Choose Your Vape: Single Coil vs Dual Coil Builds

Choose Your Vape: Single Coil vs Dual Coil Builds

vapercoils_sing_coil_dual_coil

With so many different atomizers, builds, guide, tutorials, and frankly other people’s opinions floating around out there, many people are unsure of how many coils they want in their mods. Today, I’m going to explain single and dual coil builds so you can make up your own mind! There are benefits to both sides and it’s ultimately up to your own tastes to decide which will work best for you.

Single coils:

SingleCoilClaptonVape

There are still awesome benefits that only a single coil build can achieve. For starters, they’re simple and quicker to build, require less adjustments, and additionally SAVE BATTERY LIFE. That last one is huge depending on how often you vape. If you’re getting a great vape on only one coil currently, do you really want cut your battery life in half if you decide to add another coil? (Assuming you half the ohms, if you do a dual coil build with the same ohms battery life will be similar.)

Other people have a theory that by using a single coil build, you’ll get more flavor and even a denser vape with more vapor. Now obviously there are dozens of variables that can change this prediction (ohms, voltage level, atomizers, air flow, e-juice, VG or PG, kanthal gauge, etc). I’ve also found that single coils can make a better flavor than dual coils simply because all your air flow is being directed to one coil instead of being sent to two different coils. For flavor setups, single coils have all the advantages.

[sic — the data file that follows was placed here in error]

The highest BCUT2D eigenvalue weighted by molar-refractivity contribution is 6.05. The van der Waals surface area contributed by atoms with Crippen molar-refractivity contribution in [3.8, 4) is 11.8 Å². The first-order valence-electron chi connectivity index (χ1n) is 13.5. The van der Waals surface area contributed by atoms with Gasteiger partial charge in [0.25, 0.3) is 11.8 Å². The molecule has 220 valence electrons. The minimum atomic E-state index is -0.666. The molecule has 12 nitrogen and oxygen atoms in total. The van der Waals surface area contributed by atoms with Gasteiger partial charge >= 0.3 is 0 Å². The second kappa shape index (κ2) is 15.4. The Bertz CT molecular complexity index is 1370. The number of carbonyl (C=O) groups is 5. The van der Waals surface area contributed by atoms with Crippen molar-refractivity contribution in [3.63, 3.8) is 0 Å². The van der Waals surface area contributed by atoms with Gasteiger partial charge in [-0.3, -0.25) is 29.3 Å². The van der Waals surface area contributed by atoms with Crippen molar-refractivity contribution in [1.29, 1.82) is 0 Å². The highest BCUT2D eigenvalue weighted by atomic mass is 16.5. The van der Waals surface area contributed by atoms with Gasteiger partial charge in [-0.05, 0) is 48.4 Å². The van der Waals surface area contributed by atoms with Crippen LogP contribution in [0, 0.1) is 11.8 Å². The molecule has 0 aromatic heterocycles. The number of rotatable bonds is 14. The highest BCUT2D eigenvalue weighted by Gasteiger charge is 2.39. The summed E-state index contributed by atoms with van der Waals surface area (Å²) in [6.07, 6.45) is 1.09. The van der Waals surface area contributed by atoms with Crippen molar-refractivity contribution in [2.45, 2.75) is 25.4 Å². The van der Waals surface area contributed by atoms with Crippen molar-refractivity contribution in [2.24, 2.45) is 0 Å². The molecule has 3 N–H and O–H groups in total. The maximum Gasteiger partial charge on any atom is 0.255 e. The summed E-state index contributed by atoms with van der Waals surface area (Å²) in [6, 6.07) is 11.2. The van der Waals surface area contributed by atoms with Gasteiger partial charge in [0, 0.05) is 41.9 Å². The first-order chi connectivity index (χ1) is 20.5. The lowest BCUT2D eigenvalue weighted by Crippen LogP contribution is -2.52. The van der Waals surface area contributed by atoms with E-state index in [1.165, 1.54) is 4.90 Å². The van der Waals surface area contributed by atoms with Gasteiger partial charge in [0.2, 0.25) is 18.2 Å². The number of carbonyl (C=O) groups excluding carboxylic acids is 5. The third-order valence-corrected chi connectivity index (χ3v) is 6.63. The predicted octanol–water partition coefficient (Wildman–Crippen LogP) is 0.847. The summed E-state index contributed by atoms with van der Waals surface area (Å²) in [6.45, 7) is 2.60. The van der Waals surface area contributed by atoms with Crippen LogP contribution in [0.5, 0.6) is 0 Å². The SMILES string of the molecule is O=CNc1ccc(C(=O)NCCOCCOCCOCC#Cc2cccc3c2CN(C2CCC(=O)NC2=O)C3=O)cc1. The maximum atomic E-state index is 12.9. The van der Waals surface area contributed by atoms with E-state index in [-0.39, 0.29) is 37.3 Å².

Reduced Battery Consumption
Enhanced Flavor
Easier to build
Cooler Vape (depending on build)
Less e-juice consumption

Dual coils:

DualCoilBuild

If you want a seriously dense, warm/hot vape than it’s a no brainer that you want to make a dual coil build. It’s some pretty simple math here but 2 coils = more vapor than 1. Obviously, with two coils in the same atomizer you’re halving your resistance (ohms) right off the bat. 2 coils at 2 ohm each divided by 2 is giving your atomizer a resistance of 1 ohm instead of 2. That’s a big difference and is going to pull many more watts from your battery and get those coils nice and hot!

But with so much more energy going to 2 coils now, you’re trading off battery power. You’ll also need a battery like the Samsung 25r or LG He2 that has a CONTINOUS AMP LIMIT (Not pulse limit!!!) of 20 amps if you want to go below .3 ohms or so. Please don’t skimp on batteries here, you can get two authentic Samsungs or LGs for about $8 each. Invest in your safety.

Now keep in mind if you’re going super low into sub-ohm territory, you need a LOT of airflow to keep that vapor wicking and actually pull the vapor into your lungs. Drippers work well, tanks are tricky, and clearomizers are generally a NO. ­

More vapor
Warmer vape

Easier to get into sub-ohm territory

Quad Coils and Beyond:

quadcoilcrazyvape

Now if you’re really going for vapor production and are a risk-taker and also have a lot of patience, you can go with a quad coil build. You’re going to need a dripper designed specifically for quad-coil builds with several additional post holes and airflow slits but if you pull it off, it can be crazy. Obviously this is going to be a super hot vape and generally be in the range of .1 ohms so you NEED a safe battery with 30 amps continuous discharge like the Sony VTC5 VTC4 or VTC3. Most people won’t ever feel the need to go quad coil so I won’t get into too much detail but it is possible and it does work!

 

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